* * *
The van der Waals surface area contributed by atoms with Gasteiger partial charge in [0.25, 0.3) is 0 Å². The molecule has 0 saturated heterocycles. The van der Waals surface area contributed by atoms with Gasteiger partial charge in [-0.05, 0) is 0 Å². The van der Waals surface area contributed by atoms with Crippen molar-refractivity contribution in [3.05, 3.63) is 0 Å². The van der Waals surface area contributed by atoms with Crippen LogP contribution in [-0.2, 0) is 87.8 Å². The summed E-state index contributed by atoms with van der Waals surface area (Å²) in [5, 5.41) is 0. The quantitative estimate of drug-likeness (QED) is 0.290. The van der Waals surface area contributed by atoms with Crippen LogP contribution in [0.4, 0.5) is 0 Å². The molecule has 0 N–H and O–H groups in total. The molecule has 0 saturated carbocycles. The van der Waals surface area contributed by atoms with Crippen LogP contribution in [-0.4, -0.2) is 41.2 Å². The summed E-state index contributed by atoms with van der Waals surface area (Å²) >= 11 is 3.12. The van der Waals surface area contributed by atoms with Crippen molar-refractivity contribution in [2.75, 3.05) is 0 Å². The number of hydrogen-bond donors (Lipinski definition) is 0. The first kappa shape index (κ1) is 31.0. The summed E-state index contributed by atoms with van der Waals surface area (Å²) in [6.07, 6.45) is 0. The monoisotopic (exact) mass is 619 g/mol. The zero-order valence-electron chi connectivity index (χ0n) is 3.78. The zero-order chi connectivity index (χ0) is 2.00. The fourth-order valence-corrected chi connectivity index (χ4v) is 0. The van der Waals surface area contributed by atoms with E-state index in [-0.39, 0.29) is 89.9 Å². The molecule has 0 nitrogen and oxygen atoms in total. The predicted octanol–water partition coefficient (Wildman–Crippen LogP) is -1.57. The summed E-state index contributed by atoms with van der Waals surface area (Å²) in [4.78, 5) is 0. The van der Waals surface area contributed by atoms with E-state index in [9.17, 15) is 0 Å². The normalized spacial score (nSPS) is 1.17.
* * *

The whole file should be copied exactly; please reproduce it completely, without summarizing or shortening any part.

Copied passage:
The van der Waals surface area contributed by atoms with Gasteiger partial charge in [0.25, 0.3) is 0 Å². The molecule has 0 saturated heterocycles. The van der Waals surface area contributed by atoms with Gasteiger partial charge in [-0.05, 0) is 0 Å². The van der Waals surface area contributed by atoms with Crippen molar-refractivity contribution in [3.05, 3.63) is 0 Å². The van der Waals surface area contributed by atoms with Crippen LogP contribution in [-0.2, 0) is 87.8 Å². The summed E-state index contributed by atoms with van der Waals surface area (Å²) in [5, 5.41) is 0. The quantitative estimate of drug-likeness (QED) is 0.290. The van der Waals surface area contributed by atoms with Crippen LogP contribution in [0.4, 0.5) is 0 Å². The molecule has 0 N–H and O–H groups in total. The molecule has 0 saturated carbocycles. The van der Waals surface area contributed by atoms with Crippen LogP contribution in [-0.4, -0.2) is 41.2 Å². The summed E-state index contributed by atoms with van der Waals surface area (Å²) >= 11 is 3.12. The van der Waals surface area contributed by atoms with Crippen molar-refractivity contribution in [2.75, 3.05) is 0 Å². The number of hydrogen-bond donors (Lipinski definition) is 0. The first kappa shape index (κ1) is 31.0. The summed E-state index contributed by atoms with van der Waals surface area (Å²) in [6.07, 6.45) is 0. The monoisotopic (exact) mass is 619 g/mol. The zero-order valence-electron chi connectivity index (χ0n) is 3.78. The zero-order chi connectivity index (χ0) is 2.00. The fourth-order valence-corrected chi connectivity index (χ4v) is 0. The van der Waals surface area contributed by atoms with E-state index in [-0.39, 0.29) is 89.9 Å². The molecule has 0 nitrogen and oxygen atoms in total. The predicted octanol–water partition coefficient (Wildman–Crippen LogP) is -1.57. The summed E-state index contributed by atoms with van der Waals surface area (Å²) in [4.78, 5) is 0. The van der Waals surface area contributed by atoms with E-state index in [9.17, 15) is 0 Å². The normalized spacial score (nSPS) is 1.17.